So you don’t have to be a liberal/ socialist / environmentalist martyr to do the right thing. In fact, you’d be naive/ stupid not to buy the Volt and keep your $5200. Populist conservatives and pinko environmentalists get the added satisfaction of not putting $21,202 in the pockets of fat cat oil companies.

Still, we know human nature-  $11K car will always beat out the $33K car.  Fortunately there are well known mechanism to help individuals overcome high up front costs in order to achieve lower overall cost of ownership.

One simple way is to reduce the immediate cost of the electrics by subsidizing the cost of the car and then recovering it from a surcharge on electricity used for recharging cars. There are probably many other ways, and which is the best one is a matter for exploration.

If the economic assumptions are have a high degree of certainty, private industry will satisfy this need on its own.  The opposite is true.  Guessing energy prices incorrectly costs futures traders billions in losses every week.  Although banks engage in such futures market trading, they have little interest in making long term bets on such auto loans.  Maybe that would change if the federal government played a part to minimize the risk.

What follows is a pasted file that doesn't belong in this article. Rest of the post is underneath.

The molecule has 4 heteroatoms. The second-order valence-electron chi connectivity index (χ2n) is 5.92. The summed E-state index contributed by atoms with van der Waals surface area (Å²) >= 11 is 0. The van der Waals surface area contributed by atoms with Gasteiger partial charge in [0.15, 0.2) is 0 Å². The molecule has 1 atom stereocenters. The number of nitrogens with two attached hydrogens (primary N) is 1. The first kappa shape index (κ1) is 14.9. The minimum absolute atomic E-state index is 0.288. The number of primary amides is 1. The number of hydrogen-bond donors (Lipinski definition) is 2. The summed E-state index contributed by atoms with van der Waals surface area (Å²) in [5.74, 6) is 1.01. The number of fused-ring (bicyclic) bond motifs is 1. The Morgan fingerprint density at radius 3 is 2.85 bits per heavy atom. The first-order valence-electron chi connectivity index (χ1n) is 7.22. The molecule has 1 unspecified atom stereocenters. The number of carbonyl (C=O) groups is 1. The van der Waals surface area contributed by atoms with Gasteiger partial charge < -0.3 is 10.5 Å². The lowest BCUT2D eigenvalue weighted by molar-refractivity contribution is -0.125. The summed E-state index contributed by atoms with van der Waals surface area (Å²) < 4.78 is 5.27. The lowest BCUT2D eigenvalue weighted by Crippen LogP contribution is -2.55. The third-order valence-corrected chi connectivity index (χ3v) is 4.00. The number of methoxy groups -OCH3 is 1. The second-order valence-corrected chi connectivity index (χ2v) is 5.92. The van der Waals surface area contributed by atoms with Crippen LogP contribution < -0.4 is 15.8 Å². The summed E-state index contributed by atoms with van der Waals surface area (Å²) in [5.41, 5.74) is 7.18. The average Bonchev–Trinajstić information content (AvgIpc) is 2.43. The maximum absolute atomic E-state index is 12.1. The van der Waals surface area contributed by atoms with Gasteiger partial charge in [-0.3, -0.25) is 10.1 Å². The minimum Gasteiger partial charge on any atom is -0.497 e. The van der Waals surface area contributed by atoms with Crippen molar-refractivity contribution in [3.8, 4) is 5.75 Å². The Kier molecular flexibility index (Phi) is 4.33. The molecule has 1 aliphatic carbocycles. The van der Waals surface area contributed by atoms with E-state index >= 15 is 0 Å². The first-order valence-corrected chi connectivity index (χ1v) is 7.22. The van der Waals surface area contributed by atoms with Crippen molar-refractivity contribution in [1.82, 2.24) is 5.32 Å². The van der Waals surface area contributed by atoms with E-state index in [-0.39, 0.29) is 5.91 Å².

The spreadsheet includes cost of electricity plus about a couple dozen other variables you can tweek. Those interested in whether the analysis is serious  should download the spreadsheet and examine the thoroughness of the calculation. The pricing includes not just the cost of electricity (which of course varies locally and can be adjusted- see cell B13. The electricity cost is set at the national average of .11 per KWH. There are other variables which will vary with user such as how much of your driving is long distance. Those who drive more than  increases gas consumption of the Volt.  The Kiplinger data calculations were not revealed.